PUBLIC HEALTH

Partnerships, IT Solutions Improve Infectious Disease Diagnostic Stewardship

Appropriate use of testing is becoming a greater challenge, given the growing number of available diagnostic tests and their increasing complexity. While unnecessary or inappropriate testing can lead to wasted resources, unneeded tests can impact patient outcomes too, with potentially downstream repercussions including invasive medical workups or unneeded courses of antibiotics.

There is currently particular focus on the inappropriate use of testing tied to diagnosis and management of infectious diseases in hospitalized patients. Given concerns over antibiotic resistance, so called diagnostic stewardship—the process of ordering, performing, and reporting diagnostic tests to improve the treatment of infections and other conditions—is an area where laboratories, infectious disease clinicians, pharmacists, and leaders of antibiotic stewardship programs are working together to find solutions to improve test utilization management and interpretation of test results.

Diagnostic stewardship represents a convergence of interventions—preanalytic through postanalytic—that often rely heavily on information technology (IT) capabilities, such as clinical decision support, electronic ordering, and integration of laboratory results into electronic health records (EHRs).

DTET examined a recent sampling of studies demonstrating the impact of IT on laboratory test management.

EHR Alerts Can Change Physicians’ Ordering

Programming a hospital’s EHR to both inform providers on appropriate use of a costly gastrointestinal panel and to block unnecessary orders can substantially cut inappropriate testing, according to a study published April 23 in Infection Control & Hospital Epidemiology. Use of a simple hard stop alert in the EHR also was associated with significant cost savings.

Researchers hardwired University of Nebraska Medical Center’s EHR to provide informational best practice alerts, as well as a hard stop that prevented inappropriate orders for the FilmArray Gastrointestinal Panel (GIPP; BioFire; Salt Lake City, Utah). Alternative stand-alone testing is offered, if necessary, but an override of the GIPP hard stop requires approval of the microbiology laboratory director. Test order patterns were compared among patients hospitalized with diarrhea for whom GIPP testing was ordered pre- and post- implementation of the EHR intervention. 

The GIPP test panel is useful for new patients who may have been exposed to a wider variety of pathogens, and holds the potential to improve antibiotic stewardship and cut back on serial testing, as well as labor-intensive stool culture methods. However, it may be overused in the inpatient setting, where the authors say, pathogens other than C. difficile and norovirus are uncommon. Inappropriate GIPP ordering was defined as more than one GIPP per admission or in patients hospitalized for more than 72 hours.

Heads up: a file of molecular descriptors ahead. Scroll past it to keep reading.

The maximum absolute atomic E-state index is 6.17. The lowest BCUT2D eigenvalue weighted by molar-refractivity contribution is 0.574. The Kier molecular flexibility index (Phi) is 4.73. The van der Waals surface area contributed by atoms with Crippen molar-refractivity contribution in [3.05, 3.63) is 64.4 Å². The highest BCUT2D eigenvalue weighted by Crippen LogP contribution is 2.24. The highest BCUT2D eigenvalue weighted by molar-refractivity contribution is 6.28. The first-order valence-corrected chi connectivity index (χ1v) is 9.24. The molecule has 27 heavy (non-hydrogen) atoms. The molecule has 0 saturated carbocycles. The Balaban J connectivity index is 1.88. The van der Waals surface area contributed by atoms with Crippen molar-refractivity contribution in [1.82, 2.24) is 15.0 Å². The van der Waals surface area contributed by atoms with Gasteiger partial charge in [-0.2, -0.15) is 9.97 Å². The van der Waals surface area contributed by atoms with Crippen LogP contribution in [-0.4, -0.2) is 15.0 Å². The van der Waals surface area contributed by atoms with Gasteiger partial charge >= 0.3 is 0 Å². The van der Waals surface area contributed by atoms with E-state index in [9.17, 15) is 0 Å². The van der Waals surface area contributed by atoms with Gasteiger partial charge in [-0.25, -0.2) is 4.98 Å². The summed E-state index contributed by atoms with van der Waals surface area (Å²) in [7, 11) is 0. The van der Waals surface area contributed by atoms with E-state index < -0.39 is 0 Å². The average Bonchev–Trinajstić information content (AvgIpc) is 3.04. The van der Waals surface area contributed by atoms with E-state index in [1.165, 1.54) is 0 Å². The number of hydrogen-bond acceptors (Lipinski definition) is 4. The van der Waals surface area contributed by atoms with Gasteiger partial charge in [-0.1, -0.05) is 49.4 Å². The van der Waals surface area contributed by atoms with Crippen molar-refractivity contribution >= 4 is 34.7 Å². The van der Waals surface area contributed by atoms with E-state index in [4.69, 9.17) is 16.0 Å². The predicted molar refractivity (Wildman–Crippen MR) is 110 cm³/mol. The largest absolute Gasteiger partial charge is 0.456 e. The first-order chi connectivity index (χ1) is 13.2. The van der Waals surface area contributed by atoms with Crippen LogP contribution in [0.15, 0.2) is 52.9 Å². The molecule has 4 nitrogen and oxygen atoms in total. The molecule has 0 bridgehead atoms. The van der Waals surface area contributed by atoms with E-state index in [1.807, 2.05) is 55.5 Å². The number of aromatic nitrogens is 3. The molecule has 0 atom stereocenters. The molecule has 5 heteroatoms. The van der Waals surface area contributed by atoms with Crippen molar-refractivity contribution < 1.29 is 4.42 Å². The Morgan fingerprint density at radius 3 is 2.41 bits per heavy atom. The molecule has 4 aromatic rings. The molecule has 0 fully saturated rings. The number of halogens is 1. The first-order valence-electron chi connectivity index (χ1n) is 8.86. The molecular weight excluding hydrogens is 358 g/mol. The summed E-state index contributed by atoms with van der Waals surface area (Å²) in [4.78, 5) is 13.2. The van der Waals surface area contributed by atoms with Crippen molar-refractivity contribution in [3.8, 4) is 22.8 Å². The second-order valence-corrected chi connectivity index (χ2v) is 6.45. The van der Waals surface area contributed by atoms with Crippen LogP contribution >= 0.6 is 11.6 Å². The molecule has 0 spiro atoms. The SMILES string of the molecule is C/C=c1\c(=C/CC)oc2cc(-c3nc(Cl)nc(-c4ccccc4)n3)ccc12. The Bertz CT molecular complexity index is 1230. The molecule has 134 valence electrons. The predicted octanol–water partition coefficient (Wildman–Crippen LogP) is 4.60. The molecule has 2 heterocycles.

The researchers found that in the pre-intervention period, 1,587 GIPP tests were ordered over 212,212 patient days (a rate of 7.48 per 1,000 patient days) versus 1,165 GIPP tests over 222,343 patient days during the post-intervention period (5.24 per 1,000 patient days), yielding a 30 percent reduction in total GIPP ordering rates between the 2 periods. Additionally, the rate of inappropriate tests ordered decreased significantly from 21.5 percent to 4.9 percent. Over the 15 months, the estimated cost savings reached up to $168,000.

“Consistent with published literature, we found that stool testing in patients hospitalized for more than 72 hours or those who have previously been tested is unlikely to be clinically relevant, which suggests that restricting repeat GIPP testing in the inpatient setting is reasonable,” write the authors led by Jasmine R. Marcelin, M.D. “Our results highlight the value of diagnostic stewardship in antimicrobial stewardship programs and collaboration with the microbiology laboratory.”

Order Entry Format Impacts Urine Culture Testing

Computerized physician order entry (CPOE) format can play an important role in reducing the burden of unnecessary urine cultures, according to a study published in the March issue of Infection Control & Hospital Epidemiology.

Urinalysis and urine culture tests are often ordered for patients without clinical suspicion of urinary tract infection, leading to unnecessary testing, increased hospital costs, and unnecessary antibiotic treatment. Previous research shows that treatment of asymptomatic bacteriuria does not affect patient outcomes.